Building our Well House

Our property near Nevada City has a water well. We needed a small structure to protect the well head and to hold some electrical equipment for the pump. We could have bought a shed kit or had a TuffShed built, but a TuffShed isn't fire resistant, so we decided building a well house ourselves would be a fun project, as well as an excuse to spend time at our beautiful property. So, from December 2000 through May 2001, we designed, engineered, and built the well house entirely by ourselves. Neither of us has professional experience in construction; we learned everything as we went along.

Design for Vastu

We are interested in Stapatya Veda architecture (see  Maharishi Global Construction   for an introduction).  This dictates that the structure should be oriented with the walls exactly North, South, East, and West, and the entrance should be on the East. We used our surveying equipment to lay out the exact location and orientation of the foundation and walls, and determined true North by sighting Polaris. Polaris is actually about 3/4 of a degree off of true North, so we used an ephemeris to correct to less than one minute of arc.Here is the well as we began laying out the location, and with the foundation dug. (The pipe sticking up on the left is a hydrant that will be outside of the house.) Click on any photo for a larger version.

Besides housing the well and electrical equipment, we wanted a little space in the building to store other things.  We thought it would be nice to have the dimensions of the room in the golden ratio, so we chose 5 feet by 8 feet as the size. (8/5 = 1.6, golden ratio = 1.618)

Design for Fire Resistance

Fires are not unknown in the area, so we wanted a structure that was mostly fire-resistant. We decided to build a concrete block structure with a steel door.

The next step was pouring the concrete foundation and floor. Concrete blocks are heavy, so they need a good foundation. No cement-truck delivery for this remote location, down a 4WD path. We trucked in a couple of loads of cement ourselves.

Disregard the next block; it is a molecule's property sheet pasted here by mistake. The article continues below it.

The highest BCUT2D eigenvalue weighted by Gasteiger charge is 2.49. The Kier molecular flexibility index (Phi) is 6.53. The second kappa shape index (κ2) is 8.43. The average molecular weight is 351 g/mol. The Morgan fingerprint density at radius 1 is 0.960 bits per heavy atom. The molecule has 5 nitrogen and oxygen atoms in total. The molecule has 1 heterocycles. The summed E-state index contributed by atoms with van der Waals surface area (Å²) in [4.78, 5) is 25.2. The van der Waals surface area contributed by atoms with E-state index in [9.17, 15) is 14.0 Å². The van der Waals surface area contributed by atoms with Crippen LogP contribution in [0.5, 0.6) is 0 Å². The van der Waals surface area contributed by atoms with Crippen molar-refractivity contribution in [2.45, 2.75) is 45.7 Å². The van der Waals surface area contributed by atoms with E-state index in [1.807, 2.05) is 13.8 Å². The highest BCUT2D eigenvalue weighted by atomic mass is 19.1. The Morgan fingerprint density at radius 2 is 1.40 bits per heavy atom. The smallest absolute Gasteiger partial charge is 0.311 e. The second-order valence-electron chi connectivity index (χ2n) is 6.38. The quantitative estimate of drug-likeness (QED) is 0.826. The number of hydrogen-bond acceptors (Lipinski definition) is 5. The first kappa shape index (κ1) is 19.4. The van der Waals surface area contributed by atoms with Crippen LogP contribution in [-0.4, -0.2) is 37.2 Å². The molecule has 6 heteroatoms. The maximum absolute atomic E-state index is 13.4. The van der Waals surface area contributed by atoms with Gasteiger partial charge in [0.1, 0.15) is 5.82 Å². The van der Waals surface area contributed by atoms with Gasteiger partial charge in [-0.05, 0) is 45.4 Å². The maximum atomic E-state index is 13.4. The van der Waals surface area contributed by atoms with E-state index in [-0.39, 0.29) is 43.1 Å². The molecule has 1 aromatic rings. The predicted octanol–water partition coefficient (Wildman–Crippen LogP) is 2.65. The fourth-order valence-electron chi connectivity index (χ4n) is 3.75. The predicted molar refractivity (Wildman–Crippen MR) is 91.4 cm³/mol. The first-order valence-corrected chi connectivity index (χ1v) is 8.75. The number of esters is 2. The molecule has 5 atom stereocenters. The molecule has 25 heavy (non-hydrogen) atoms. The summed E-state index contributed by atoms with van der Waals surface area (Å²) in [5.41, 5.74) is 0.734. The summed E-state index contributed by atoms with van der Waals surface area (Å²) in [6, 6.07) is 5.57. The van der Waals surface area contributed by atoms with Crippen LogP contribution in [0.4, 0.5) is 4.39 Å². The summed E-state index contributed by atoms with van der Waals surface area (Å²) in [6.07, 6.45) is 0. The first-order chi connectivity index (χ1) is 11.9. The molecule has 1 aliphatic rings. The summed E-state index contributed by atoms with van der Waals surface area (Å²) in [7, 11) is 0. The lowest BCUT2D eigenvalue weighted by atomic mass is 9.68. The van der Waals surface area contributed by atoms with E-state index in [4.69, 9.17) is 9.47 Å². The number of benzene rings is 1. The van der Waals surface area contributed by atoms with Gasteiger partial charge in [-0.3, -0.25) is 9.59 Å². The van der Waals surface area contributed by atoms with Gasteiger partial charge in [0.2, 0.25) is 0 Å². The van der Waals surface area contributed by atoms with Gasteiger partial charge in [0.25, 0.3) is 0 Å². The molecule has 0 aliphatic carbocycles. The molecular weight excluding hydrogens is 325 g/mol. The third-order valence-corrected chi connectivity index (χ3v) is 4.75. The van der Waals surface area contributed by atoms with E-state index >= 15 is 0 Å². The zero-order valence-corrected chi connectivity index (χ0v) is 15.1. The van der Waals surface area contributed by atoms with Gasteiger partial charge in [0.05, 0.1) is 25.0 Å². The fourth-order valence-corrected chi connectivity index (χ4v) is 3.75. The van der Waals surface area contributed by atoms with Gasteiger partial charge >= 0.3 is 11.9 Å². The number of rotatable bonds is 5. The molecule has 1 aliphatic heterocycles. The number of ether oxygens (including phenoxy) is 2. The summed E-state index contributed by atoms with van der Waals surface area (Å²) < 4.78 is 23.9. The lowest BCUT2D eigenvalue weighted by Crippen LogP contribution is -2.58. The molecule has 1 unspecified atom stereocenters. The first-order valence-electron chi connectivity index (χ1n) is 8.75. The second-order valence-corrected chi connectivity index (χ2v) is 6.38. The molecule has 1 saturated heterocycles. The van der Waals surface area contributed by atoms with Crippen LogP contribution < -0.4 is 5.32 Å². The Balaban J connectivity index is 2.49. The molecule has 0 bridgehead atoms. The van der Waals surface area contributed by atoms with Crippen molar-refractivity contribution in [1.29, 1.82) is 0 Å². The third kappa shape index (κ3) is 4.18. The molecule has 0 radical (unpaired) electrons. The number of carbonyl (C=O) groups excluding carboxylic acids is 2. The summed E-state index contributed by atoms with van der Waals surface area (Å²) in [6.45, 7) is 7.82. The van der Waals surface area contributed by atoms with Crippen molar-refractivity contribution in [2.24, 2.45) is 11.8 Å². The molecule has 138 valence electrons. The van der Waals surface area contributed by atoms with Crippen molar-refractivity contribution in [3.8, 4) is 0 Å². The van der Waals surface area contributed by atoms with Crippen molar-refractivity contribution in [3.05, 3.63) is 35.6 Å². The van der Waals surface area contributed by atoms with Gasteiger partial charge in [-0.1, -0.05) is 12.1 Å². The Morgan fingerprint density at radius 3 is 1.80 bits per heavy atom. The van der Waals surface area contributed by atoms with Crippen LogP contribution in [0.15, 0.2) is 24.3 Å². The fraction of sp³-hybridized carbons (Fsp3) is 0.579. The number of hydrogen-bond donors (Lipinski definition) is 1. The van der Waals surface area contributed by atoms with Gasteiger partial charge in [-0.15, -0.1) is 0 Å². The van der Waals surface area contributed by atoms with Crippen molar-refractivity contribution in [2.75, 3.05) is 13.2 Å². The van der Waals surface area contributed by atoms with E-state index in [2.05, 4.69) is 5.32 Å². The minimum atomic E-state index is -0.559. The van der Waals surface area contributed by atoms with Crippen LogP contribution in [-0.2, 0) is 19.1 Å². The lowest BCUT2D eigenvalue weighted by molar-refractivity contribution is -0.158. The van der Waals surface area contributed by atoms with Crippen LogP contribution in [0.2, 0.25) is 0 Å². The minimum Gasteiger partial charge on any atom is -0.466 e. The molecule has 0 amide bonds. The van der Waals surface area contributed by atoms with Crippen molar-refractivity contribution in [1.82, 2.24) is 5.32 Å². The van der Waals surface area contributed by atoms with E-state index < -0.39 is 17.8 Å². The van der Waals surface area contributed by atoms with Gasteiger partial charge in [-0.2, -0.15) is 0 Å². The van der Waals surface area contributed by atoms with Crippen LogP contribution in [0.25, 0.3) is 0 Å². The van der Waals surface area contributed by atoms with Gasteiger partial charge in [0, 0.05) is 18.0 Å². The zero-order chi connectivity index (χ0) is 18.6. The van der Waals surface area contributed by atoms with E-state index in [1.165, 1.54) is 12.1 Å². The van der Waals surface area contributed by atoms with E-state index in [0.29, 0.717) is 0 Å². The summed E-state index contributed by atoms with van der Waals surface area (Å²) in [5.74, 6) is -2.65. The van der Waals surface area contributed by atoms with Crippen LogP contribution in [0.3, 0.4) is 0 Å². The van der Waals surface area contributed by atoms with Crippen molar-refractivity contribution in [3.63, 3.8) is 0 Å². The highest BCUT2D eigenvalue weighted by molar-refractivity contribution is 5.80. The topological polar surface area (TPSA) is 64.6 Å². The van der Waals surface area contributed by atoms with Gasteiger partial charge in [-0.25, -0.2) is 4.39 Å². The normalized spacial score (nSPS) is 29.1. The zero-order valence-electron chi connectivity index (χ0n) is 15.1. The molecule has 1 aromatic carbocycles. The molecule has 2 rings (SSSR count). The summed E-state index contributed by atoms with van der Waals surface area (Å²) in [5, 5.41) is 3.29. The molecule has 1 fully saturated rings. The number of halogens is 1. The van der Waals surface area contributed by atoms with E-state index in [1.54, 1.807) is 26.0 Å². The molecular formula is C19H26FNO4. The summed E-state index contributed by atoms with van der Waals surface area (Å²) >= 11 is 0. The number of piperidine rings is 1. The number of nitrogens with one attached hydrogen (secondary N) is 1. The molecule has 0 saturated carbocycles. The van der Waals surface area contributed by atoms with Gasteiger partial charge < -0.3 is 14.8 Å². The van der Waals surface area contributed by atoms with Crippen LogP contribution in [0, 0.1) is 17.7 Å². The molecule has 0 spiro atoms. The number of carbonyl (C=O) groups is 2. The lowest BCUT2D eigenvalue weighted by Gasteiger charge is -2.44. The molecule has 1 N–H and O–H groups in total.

We looked into steel frames for the door, but they cost hundreds of dollars more than wood frames. For the cost of a steel door in a steel frame, we could buy a steel door in a wood frame, and have enough money left over to replace it if it burns. Here is Charlie laying the first course of concrete blocks.

Design for Simplicity and Strength

Traditional masonry construction uses mortar between blocks. In researching masonry, we discovered an alternative construction method called surface bonding.  In this method, blocks are stacked up without any mortar (much easier!). Then, a coating is applied to both surfaces of the wall, similar to plastering. The surface bonding mixture contains (among other things) cement to bond to the blocks, and fiberglass fibers to strengthen the surface. A wall built this way is actually stronger than one built using traditional mortar, since mortar has little adhesive strength. Easier and stronger - sounded good to us. See USDA Agricultural Research Service Agriculture Information Bulletin No. 374 and this  project description from Quikrete   for more information. You might also check out standard C946, available from ASTM International for a fee. We had to special order the surface bonding mix from a Quikrete dealer. These photos show the building before and after the surface bonding was applied. (That's Charlie's cowboy hat behind the building.)